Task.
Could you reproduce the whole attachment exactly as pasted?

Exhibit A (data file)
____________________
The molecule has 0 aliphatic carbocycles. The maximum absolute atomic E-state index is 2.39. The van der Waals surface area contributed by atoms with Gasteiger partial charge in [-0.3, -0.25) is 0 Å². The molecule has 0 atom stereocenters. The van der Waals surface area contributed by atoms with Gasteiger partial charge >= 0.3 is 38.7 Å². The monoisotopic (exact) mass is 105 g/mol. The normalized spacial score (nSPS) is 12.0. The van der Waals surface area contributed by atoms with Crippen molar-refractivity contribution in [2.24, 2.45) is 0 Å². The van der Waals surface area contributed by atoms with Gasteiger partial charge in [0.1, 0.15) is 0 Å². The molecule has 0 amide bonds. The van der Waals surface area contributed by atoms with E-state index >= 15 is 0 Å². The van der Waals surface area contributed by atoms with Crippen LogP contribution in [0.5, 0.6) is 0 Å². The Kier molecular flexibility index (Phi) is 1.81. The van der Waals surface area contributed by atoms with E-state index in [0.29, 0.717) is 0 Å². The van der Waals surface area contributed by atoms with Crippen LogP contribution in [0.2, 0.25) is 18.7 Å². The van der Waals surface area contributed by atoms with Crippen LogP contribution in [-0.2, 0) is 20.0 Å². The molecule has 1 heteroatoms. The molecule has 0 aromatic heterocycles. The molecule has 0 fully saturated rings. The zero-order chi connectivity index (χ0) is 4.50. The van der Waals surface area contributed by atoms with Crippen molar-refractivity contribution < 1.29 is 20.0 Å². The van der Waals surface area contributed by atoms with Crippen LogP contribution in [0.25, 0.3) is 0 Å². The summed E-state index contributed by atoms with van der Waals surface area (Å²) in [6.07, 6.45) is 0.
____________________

The molecule has 0 aliphatic carbocycles. The maximum absolute atomic E-state index is 2.39. The van der Waals surface area contributed by atoms with Gasteiger partial charge in [-0.3, -0.25) is 0 Å². The molecule has 0 atom stereocenters. The van der Waals surface area contributed by atoms with Gasteiger partial charge >= 0.3 is 38.7 Å². The monoisotopic (exact) mass is 105 g/mol. The normalized spacial score (nSPS) is 12.0. The van der Waals surface area contributed by atoms with Crippen molar-refractivity contribution in [2.24, 2.45) is 0 Å². The van der Waals surface area contributed by atoms with Gasteiger partial charge in [0.1, 0.15) is 0 Å². The molecule has 0 amide bonds. The van der Waals surface area contributed by atoms with E-state index >= 15 is 0 Å². The van der Waals surface area contributed by atoms with Crippen LogP contribution in [0.5, 0.6) is 0 Å². The Kier molecular flexibility index (Phi) is 1.81. The van der Waals surface area contributed by atoms with E-state index in [0.29, 0.717) is 0 Å². The van der Waals surface area contributed by atoms with Crippen LogP contribution in [0.2, 0.25) is 18.7 Å². The van der Waals surface area contributed by atoms with Crippen LogP contribution in [-0.2, 0) is 20.0 Å². The molecule has 1 heteroatoms. The molecule has 0 aromatic heterocycles. The molecule has 0 fully saturated rings. The zero-order chi connectivity index (χ0) is 4.50. The van der Waals surface area contributed by atoms with Crippen molar-refractivity contribution < 1.29 is 20.0 Å². The van der Waals surface area contributed by atoms with Crippen LogP contribution in [0.25, 0.3) is 0 Å². The summed E-state index contributed by atoms with van der Waals surface area (Å²) in [6.07, 6.45) is 0.